Magnetic field within a current-carrying wire

References: Griffiths, David J. (2007) Introduction to Electrodynamics, 3rd Edition; Prentice Hall – Problem 6.17.

Another example of using the auxiliary field to find the magnetic field. This time, we have a long wire of radius {a} carrying a uniform current {I}. The wire is made of a linear metal so that the magnetization is directly proportional to {\mathbf{H}}.

\displaystyle  \mathbf{M}=\chi_{m}\mathbf{H} \ \ \ \ \ (1)

where {\chi_{m}} is the magnetic susceptibility. Given this proportionality, the field is also directly proportional to {\mathbf{H}}:

\displaystyle  \mathbf{B}=\mu_{0}\left(\mathbf{H}+\mathbf{M}\right)=\mu_{0}\left(1+\chi_{m}\right)\mathbf{H}\equiv\mu\mathbf{H} \ \ \ \ \ (2)

where {\mu} is the magnetic permeability.

From the symmetry of the setup, {\mathbf{H}} is circumferential, so we can take a circular integration path to get

\displaystyle   \oint\mathbf{H}\cdot d\boldsymbol{\ell} \displaystyle  = \displaystyle  I_{f}\ \ \ \ \ (3)
\displaystyle  2\pi rH \displaystyle  = \displaystyle  \frac{r^{2}}{a^{2}}I\ \ \ \ \ (4)
\displaystyle  \mathbf{H} \displaystyle  = \displaystyle  \frac{rI}{2\pi a^{2}}\hat{\boldsymbol{\phi}} \ \ \ \ \ (5)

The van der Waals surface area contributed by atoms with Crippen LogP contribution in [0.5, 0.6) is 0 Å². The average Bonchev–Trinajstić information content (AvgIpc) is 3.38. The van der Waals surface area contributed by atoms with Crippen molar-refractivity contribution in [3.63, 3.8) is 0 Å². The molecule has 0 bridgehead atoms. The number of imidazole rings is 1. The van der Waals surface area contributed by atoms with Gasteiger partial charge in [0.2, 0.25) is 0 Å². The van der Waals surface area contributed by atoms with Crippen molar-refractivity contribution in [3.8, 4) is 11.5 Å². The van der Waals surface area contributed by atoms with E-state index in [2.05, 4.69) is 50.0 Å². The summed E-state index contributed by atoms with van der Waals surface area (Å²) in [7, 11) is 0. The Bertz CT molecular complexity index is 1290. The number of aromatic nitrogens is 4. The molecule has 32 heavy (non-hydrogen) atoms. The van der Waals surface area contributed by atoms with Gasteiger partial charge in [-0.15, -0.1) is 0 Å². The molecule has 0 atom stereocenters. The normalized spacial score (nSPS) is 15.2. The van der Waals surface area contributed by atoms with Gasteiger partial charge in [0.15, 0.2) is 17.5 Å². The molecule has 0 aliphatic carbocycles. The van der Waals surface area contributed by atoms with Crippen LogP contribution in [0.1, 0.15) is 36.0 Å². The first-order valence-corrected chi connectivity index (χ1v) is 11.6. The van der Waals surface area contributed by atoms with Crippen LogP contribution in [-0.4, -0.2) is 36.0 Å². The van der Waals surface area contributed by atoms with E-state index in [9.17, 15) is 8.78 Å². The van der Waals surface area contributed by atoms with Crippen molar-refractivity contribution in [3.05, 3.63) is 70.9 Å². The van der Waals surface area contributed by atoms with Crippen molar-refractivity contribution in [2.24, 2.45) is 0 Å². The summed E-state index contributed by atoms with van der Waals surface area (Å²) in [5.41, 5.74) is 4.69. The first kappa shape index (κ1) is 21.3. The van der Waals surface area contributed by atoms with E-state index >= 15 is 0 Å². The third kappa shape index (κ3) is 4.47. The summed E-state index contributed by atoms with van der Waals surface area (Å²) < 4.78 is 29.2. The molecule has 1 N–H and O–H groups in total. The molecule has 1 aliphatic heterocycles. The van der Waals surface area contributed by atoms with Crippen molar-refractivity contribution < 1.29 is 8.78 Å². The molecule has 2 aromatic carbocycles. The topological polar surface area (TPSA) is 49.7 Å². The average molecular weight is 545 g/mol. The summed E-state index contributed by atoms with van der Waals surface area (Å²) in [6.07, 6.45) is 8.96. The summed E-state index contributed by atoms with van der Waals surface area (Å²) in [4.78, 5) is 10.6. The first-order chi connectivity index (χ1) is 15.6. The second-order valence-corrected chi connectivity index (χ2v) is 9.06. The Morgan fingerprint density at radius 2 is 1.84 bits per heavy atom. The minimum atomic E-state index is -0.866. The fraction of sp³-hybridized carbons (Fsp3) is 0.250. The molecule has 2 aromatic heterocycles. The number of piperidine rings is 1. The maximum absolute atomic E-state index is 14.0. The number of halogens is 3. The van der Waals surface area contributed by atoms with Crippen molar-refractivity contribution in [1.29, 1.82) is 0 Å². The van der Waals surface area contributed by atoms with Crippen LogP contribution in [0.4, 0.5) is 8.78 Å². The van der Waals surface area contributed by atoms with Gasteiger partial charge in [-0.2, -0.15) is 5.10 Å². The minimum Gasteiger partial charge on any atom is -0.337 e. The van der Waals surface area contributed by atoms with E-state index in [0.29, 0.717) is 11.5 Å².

From this we get the field for {r<a}

\displaystyle  \mathbf{B}=\frac{\mu_{0}\left(1+\chi_{m}\right)rI}{2\pi a^{2}}\hat{\boldsymbol{\phi}} \ \ \ \ \ (6)

Outside the wire, {\chi_{m}=0} and the enclosed free current is just {I}, so for {r>a}

\displaystyle  \mathbf{B}=\frac{\mu_{0}I}{2\pi a}\hat{\boldsymbol{\phi}} \ \ \ \ \ (7)

The magnetization is

\displaystyle  \mathbf{M}=\frac{\chi_{m}rI}{2\pi a^{2}}\hat{\boldsymbol{\phi}} \ \ \ \ \ (8)

so the bound currents are

\displaystyle   \mathbf{J}_{b} \displaystyle  = \displaystyle  \nabla\times\mathbf{M}\ \ \ \ \ (9)
\displaystyle  \displaystyle  = \displaystyle  \frac{\chi_{m}I}{\pi a^{2}}\hat{\mathbf{z}}\ \ \ \ \ (10)
\displaystyle  \mathbf{K}_{b} \displaystyle  = \displaystyle  \mathbf{M}\times\hat{\mathbf{n}}\ \ \ \ \ (11)
\displaystyle  \displaystyle  = \displaystyle  -\frac{\chi_{m}I}{2\pi a}\hat{\mathbf{z}} \ \ \ \ \ (12)

The total bound current is

\displaystyle  \mathbf{I}_{b}=\pi a^{2}\mathbf{J}_{b}+2\pi a\mathbf{K}_{b}=0 \ \ \ \ \ (13)

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Comments

  • Anonymous  On Thursday, 8 May 2014 at 08:25

    i think you meant to say bound current where you said “so the free currents are”

    • growescience  On Friday, 9 May 2014 at 13:50

      Quite right; fixed now.

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